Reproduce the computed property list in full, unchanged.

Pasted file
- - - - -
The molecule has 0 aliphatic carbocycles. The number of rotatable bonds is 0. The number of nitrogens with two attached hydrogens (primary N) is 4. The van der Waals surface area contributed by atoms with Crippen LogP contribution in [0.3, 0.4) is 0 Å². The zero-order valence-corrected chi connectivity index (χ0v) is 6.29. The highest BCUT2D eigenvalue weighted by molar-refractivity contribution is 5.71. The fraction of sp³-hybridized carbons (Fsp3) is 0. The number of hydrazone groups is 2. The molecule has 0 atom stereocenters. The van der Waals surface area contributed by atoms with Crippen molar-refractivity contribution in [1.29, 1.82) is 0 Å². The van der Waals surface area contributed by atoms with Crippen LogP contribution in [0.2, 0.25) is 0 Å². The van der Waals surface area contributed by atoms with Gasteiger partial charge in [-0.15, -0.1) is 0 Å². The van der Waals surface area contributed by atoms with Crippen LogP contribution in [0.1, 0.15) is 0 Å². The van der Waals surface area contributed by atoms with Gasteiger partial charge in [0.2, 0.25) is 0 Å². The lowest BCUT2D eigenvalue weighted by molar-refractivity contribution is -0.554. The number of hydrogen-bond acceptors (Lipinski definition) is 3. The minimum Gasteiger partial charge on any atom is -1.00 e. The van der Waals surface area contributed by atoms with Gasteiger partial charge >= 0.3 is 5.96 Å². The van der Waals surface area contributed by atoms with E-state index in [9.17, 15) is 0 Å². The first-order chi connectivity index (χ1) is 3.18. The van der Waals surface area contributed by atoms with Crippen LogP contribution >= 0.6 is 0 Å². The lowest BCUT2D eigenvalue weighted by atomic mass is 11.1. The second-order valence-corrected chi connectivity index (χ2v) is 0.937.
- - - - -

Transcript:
The molecule has 0 aliphatic carbocycles. The number of rotatable bonds is 0. The number of nitrogens with two attached hydrogens (primary N) is 4. The van der Waals surface area contributed by atoms with Crippen LogP contribution in [0.3, 0.4) is 0 Å². The zero-order valence-corrected chi connectivity index (χ0v) is 6.29. The highest BCUT2D eigenvalue weighted by molar-refractivity contribution is 5.71. The fraction of sp³-hybridized carbons (Fsp3) is 0. The number of hydrazone groups is 2. The molecule has 0 atom stereocenters. The van der Waals surface area contributed by atoms with Crippen molar-refractivity contribution in [1.29, 1.82) is 0 Å². The van der Waals surface area contributed by atoms with Crippen LogP contribution in [0.2, 0.25) is 0 Å². The van der Waals surface area contributed by atoms with Gasteiger partial charge in [-0.15, -0.1) is 0 Å². The van der Waals surface area contributed by atoms with Crippen LogP contribution in [0.1, 0.15) is 0 Å². The van der Waals surface area contributed by atoms with Gasteiger partial charge in [0.2, 0.25) is 0 Å². The lowest BCUT2D eigenvalue weighted by molar-refractivity contribution is -0.554. The number of hydrogen-bond acceptors (Lipinski definition) is 3. The minimum Gasteiger partial charge on any atom is -1.00 e. The van der Waals surface area contributed by atoms with Gasteiger partial charge >= 0.3 is 5.96 Å². The van der Waals surface area contributed by atoms with E-state index in [9.17, 15) is 0 Å². The first-order chi connectivity index (χ1) is 3.18. The van der Waals surface area contributed by atoms with Crippen LogP contribution >= 0.6 is 0 Å². The lowest BCUT2D eigenvalue weighted by atomic mass is 11.1. The second-order valence-corrected chi connectivity index (χ2v) is 0.937.